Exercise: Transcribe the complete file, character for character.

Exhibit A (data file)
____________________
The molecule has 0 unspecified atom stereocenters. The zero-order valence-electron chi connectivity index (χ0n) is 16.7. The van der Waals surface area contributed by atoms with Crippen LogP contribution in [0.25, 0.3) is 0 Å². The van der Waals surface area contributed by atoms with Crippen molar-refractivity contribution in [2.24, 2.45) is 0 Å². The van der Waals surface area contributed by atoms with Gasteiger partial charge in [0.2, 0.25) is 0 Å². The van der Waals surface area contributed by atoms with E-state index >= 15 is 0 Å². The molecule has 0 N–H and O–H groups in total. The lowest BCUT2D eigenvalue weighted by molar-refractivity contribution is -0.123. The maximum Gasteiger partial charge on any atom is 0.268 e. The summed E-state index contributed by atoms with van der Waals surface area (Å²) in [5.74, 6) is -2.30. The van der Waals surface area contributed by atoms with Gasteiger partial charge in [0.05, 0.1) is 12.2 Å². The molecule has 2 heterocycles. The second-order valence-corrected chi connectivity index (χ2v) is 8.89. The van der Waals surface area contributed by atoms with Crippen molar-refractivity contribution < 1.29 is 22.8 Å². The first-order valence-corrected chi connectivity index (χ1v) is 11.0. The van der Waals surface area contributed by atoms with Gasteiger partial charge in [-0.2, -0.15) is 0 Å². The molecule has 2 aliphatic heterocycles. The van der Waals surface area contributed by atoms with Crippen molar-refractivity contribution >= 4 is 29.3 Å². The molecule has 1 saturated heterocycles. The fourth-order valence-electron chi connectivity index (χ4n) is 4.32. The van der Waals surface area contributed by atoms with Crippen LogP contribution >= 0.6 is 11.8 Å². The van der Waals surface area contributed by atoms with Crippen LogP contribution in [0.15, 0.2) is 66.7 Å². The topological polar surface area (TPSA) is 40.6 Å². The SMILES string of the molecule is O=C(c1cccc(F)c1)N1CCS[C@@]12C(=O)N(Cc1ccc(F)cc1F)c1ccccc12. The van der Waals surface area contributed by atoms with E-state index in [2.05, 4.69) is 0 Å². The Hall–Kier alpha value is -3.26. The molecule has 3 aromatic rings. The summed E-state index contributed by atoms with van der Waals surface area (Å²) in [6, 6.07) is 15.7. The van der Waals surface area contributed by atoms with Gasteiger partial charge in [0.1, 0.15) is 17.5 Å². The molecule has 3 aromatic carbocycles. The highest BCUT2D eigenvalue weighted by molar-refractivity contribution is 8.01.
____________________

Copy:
The molecule has 0 unspecified atom stereocenters. The zero-order valence-electron chi connectivity index (χ0n) is 16.7. The van der Waals surface area contributed by atoms with Crippen LogP contribution in [0.25, 0.3) is 0 Å². The van der Waals surface area contributed by atoms with Crippen molar-refractivity contribution in [2.24, 2.45) is 0 Å². The van der Waals surface area contributed by atoms with Gasteiger partial charge in [0.2, 0.25) is 0 Å². The van der Waals surface area contributed by atoms with E-state index >= 15 is 0 Å². The molecule has 0 N–H and O–H groups in total. The lowest BCUT2D eigenvalue weighted by molar-refractivity contribution is -0.123. The maximum Gasteiger partial charge on any atom is 0.268 e. The summed E-state index contributed by atoms with van der Waals surface area (Å²) in [5.74, 6) is -2.30. The van der Waals surface area contributed by atoms with Gasteiger partial charge in [0.05, 0.1) is 12.2 Å². The molecule has 2 heterocycles. The second-order valence-corrected chi connectivity index (χ2v) is 8.89. The van der Waals surface area contributed by atoms with Crippen molar-refractivity contribution < 1.29 is 22.8 Å². The first-order valence-corrected chi connectivity index (χ1v) is 11.0. The van der Waals surface area contributed by atoms with Gasteiger partial charge in [-0.2, -0.15) is 0 Å². The molecule has 2 aliphatic heterocycles. The van der Waals surface area contributed by atoms with Crippen molar-refractivity contribution >= 4 is 29.3 Å². The molecule has 1 saturated heterocycles. The fourth-order valence-electron chi connectivity index (χ4n) is 4.32. The van der Waals surface area contributed by atoms with Crippen LogP contribution >= 0.6 is 11.8 Å². The van der Waals surface area contributed by atoms with Crippen LogP contribution in [0.15, 0.2) is 66.7 Å². The topological polar surface area (TPSA) is 40.6 Å². The SMILES string of the molecule is O=C(c1cccc(F)c1)N1CCS[C@@]12C(=O)N(Cc1ccc(F)cc1F)c1ccccc12. The van der Waals surface area contributed by atoms with E-state index in [2.05, 4.69) is 0 Å². The Hall–Kier alpha value is -3.26. The molecule has 3 aromatic rings. The summed E-state index contributed by atoms with van der Waals surface area (Å²) in [6, 6.07) is 15.7. The van der Waals surface area contributed by atoms with Gasteiger partial charge in [0.1, 0.15) is 17.5 Å². The molecule has 3 aromatic carbocycles. The highest BCUT2D eigenvalue weighted by molar-refractivity contribution is 8.01.